Uric Acid Tests
Uric Acid Tests
Uric acid tests are tests that are done to measure the levels of uric acid in blood serum or in urine.
The uric acid tests are used to evaluate the blood levels of uric acid for gout and to assess uric acid levels in the urine for kidney stone formation. The urine test is used most often to monitor patients already diagnosed with kidney stones, but it can also be used to detect disorders that affect the body's production of uric acid and to help measure the level of kidney functioning.
Uric acid is a waste product that results from the breakdown of purine, a nucleic acid. (Nucleic acids are the building blocks of DNA.) Uric acid is made in the liver and excreted by the kidneys. If the liver produces too much uric acid or the kidneys excrete too little, the patient will have too much uric acid in the blood. This condition is called hyperuricemia. Supersaturated uric acid in the urine (uricosuria) can crystallize to form kidney stones that may block the tubes that lead from the kidneys to the bladder (the ureters).
Patients scheduled for a blood test for uric acid should be checked for the following medications: loop diuretics (Diamox, Bumex, Edecrin, or Lasix); ethambutol (Myambutol); vincristine (Oncovin); pyrazinamide (Tebrazid); thiazide diuretics (Naturetin, Hydrex, Diuril, Esidrix, HydroDiuril, Aquatensen, Renese, Diurese); aspirin (low doses); acetaminophen (Tylenol); ascorbic acid (vitamin C preparations); levodopa (Larodopa); or phenacetin. These drugs can affect test results.
Certain foods that are high in purine may increase the patient's levels of uric acid. These include kidneys, liver, sweetbreads, sardines, anchovies, and meat extracts.
Patients should be checked for the following medications before the urine test: diuretics, aspirin, pyrazinamide (Tebrazid), phenylbutazone, probenecid (Benemid), and allopurinol (Lopurin). If the patient needs to continue taking these medications, the laboratory should be notified.
The laboratory should also be notified if the patient has had recent x-ray tests requiring contrast dyes. These chemicals increase uric acid levels in urine and decrease them in blood.
The uric acid blood test is performed on a sample of the patient's blood, withdrawn from a vein into a vacuum tube. The procedure, which is called a venipuncture, takes about five minutes. The urine test requires the patient to collect all urine voided over a 24-hour period, with the exception of the very first specimen. The patient keeps the specimen container on ice or in the refrigerator during the collection period.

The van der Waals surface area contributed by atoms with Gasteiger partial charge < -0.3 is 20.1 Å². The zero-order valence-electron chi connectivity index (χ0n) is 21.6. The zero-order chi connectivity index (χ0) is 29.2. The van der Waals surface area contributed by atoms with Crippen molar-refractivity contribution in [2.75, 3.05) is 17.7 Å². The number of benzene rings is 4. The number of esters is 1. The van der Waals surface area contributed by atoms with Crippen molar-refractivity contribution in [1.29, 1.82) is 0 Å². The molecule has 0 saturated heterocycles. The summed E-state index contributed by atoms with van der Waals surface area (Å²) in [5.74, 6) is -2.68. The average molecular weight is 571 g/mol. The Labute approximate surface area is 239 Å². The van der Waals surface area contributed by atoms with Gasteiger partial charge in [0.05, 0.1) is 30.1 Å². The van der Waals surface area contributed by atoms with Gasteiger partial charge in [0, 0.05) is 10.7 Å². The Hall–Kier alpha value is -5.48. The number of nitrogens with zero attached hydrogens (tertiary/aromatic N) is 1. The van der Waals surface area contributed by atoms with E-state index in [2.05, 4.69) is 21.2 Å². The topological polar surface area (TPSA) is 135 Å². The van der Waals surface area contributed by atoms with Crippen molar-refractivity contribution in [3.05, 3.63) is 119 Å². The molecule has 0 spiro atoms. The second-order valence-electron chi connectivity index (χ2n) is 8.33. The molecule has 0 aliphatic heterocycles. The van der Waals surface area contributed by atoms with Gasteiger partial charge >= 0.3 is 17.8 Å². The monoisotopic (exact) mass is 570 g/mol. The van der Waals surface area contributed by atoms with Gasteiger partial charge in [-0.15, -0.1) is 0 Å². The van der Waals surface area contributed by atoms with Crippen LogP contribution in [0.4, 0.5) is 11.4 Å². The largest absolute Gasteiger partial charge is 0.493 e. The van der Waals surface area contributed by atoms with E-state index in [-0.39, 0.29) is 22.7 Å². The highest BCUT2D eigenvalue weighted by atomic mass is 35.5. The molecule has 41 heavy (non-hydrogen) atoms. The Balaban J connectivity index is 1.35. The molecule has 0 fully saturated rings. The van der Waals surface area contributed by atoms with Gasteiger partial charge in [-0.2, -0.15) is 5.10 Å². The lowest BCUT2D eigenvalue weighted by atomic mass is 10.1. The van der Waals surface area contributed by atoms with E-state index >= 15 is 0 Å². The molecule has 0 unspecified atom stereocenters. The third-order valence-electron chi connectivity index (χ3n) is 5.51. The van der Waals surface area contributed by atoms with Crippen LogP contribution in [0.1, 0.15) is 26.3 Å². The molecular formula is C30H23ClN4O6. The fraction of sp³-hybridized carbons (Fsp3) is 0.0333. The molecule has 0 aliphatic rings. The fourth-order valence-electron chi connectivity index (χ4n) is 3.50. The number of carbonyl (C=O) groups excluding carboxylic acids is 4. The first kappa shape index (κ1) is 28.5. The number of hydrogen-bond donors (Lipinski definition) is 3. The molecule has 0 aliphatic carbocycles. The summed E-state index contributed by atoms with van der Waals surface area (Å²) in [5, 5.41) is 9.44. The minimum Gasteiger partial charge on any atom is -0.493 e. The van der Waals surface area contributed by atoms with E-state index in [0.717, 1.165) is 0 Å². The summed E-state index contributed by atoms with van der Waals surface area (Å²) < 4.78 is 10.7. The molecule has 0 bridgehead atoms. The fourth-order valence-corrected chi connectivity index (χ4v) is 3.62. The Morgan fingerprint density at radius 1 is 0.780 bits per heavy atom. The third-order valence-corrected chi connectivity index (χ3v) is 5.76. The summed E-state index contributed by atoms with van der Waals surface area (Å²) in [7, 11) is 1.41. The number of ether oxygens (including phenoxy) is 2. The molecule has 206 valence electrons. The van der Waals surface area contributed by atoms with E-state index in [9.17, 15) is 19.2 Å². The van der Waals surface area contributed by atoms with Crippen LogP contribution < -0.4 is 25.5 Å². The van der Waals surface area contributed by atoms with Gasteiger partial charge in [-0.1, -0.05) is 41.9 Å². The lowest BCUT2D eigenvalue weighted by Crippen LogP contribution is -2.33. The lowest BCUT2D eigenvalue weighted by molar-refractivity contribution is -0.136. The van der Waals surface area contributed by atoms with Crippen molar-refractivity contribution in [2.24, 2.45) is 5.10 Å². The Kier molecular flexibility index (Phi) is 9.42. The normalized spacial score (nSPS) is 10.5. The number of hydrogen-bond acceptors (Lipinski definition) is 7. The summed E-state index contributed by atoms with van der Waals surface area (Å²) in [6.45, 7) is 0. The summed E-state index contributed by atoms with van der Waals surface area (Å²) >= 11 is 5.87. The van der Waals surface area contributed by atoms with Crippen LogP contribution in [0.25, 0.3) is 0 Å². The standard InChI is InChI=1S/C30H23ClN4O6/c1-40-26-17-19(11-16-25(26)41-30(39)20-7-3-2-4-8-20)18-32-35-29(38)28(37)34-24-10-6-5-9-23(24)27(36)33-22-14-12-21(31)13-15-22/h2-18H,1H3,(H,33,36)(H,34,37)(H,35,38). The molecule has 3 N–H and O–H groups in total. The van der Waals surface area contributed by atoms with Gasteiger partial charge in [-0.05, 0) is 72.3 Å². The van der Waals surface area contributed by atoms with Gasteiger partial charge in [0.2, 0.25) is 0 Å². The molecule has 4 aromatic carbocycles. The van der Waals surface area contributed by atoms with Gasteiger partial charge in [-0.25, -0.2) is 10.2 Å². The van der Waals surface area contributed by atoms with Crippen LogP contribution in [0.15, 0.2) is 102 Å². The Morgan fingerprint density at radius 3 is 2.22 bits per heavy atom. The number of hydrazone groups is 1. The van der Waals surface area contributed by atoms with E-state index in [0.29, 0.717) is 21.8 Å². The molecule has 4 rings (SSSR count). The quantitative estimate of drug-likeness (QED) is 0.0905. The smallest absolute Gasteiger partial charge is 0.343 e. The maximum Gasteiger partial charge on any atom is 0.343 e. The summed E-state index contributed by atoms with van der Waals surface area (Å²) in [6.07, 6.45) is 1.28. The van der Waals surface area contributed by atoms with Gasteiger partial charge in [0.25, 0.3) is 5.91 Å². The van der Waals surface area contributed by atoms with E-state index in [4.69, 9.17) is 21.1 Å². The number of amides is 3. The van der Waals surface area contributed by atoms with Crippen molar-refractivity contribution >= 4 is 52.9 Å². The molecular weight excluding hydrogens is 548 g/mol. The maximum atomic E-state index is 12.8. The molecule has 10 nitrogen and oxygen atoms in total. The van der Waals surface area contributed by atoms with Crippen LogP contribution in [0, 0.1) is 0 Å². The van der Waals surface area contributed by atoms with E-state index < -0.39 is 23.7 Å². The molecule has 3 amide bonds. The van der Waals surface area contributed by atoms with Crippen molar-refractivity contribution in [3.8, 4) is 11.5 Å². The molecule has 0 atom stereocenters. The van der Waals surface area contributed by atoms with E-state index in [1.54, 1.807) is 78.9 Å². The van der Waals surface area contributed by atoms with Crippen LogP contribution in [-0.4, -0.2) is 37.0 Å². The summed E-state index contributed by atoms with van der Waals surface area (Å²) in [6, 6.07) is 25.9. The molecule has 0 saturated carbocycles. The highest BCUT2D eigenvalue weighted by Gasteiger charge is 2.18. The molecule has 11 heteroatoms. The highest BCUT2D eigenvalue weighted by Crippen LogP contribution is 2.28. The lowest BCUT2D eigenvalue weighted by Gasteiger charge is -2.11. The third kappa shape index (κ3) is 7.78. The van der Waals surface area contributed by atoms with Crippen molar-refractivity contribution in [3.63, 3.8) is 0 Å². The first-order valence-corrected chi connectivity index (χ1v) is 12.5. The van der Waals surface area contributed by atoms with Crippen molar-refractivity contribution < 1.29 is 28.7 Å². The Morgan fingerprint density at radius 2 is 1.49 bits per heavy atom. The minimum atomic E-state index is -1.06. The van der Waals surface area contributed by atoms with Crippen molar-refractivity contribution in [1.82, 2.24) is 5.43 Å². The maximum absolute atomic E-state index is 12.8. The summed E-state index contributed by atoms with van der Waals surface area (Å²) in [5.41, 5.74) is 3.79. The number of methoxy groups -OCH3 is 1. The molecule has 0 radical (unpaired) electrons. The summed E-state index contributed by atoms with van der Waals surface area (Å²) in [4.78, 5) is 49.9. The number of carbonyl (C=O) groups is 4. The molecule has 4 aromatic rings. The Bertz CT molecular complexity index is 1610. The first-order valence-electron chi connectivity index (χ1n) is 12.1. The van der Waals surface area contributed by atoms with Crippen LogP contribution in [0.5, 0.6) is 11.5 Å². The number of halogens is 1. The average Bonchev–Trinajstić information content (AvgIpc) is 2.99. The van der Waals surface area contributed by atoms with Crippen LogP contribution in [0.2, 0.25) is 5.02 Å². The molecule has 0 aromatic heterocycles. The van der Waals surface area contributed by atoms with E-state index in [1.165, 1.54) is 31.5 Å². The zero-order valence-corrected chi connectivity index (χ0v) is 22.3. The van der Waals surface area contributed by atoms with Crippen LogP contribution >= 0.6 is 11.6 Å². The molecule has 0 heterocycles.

The uric acid test requires either a blood or urine sample. For the blood sample, the patient should be fasting (nothing to eat or drink) for at least eight hours before the test. The urine test for uric acid requires a 24-hour urine collection. The urine test does not require the patient to fast or cut down on fluids. Some laboratories encourage patients to drink plenty of fluids during the collection period.
Risks for the blood test are minimal, but may include slight bleeding from the puncture site, a small bruise or swelling in the area, or fainting or feeling lightheaded.
Reference values for blood uric acid vary from laboratory to laboratory but are generally found within the following range: Male: 2.1-8.5 mg/dL; female: 2.0-6.6 mg/dL. Values may be slightly higher in the elderly.
Reference values for 24-hour urinary uric acid vary from laboratory to laboratory but are generally found within the following range: 250-750 mg/24 hours.
The critical value for the blood test is a level of uric acid higher than 12 milligrams per deciliter (about 3.4 ounces).
Increased production of uric acid may result from eating foods that are high in purine. Increased uric acid levels due to overproduction may also be caused by gout, by a genetic disorder of purine metabolism, or by metastatic cancer, destruction of red blood cells, leukemia, or cancer chemotherapy.
Decreased excretion of uric acid is seen in chronic kidney disease, low thyroid, toxemia of pregnancy, and alcoholism. Patients with gout excrete less than half the uric acid in their blood as other persons. Only 10-15% of the total cases of hyperuricemia, however, are caused by gout.
Abnormally low uric acid levels may indicate that the patient is taking allopurinol or probenecid for treatment of gout; may be pregnant; or suffers from Wilson's disease or Fanconi's syndrome.
Pagana, Kathleen Deska. Mosby's Manual of Diagnostic and Laboratory Tests. St. Louis: Mosby, Inc., 1998.
Fanconi's syndrome— A rare disorder caused by vitamin D deficiency or exposure to heavy metals.
Gout— A metabolic disorder characterized by sudden recurring attacks of arthritis caused by deposits of crystals that build up in the joints due to abnormally high uric acid blood levels. In gout, uric acid may be overproduced, underexcreted, or both.
Hyperuricemia— Excessively high levels of uric acid in the blood, often producing gout.
Purine— A white crystalline substance that is one of the building blocks of DNA. Uric acid is produced when purine is broken down in the body.
Uric acid— A compound resulting from the body's breakdown of purine. It is normally present in human urine only in small amounts.
Uricosuria— Increased levels of uric acid in the urine.
Wilson's disease— A rare hereditary disease marked by the buildup of copper in the liver and brain, causing loss of kidney function.
u·ric ac·id / ˈyoŏrik/ • n. Biochem. an almost insoluble compound, C5H4N4O3, which is a breakdown product of nitrogenous metabolism. It is the main excretory product in birds, reptiles, and insects.DERIVATIVES: u·rate / ˈyoŏrˌāt/ n. .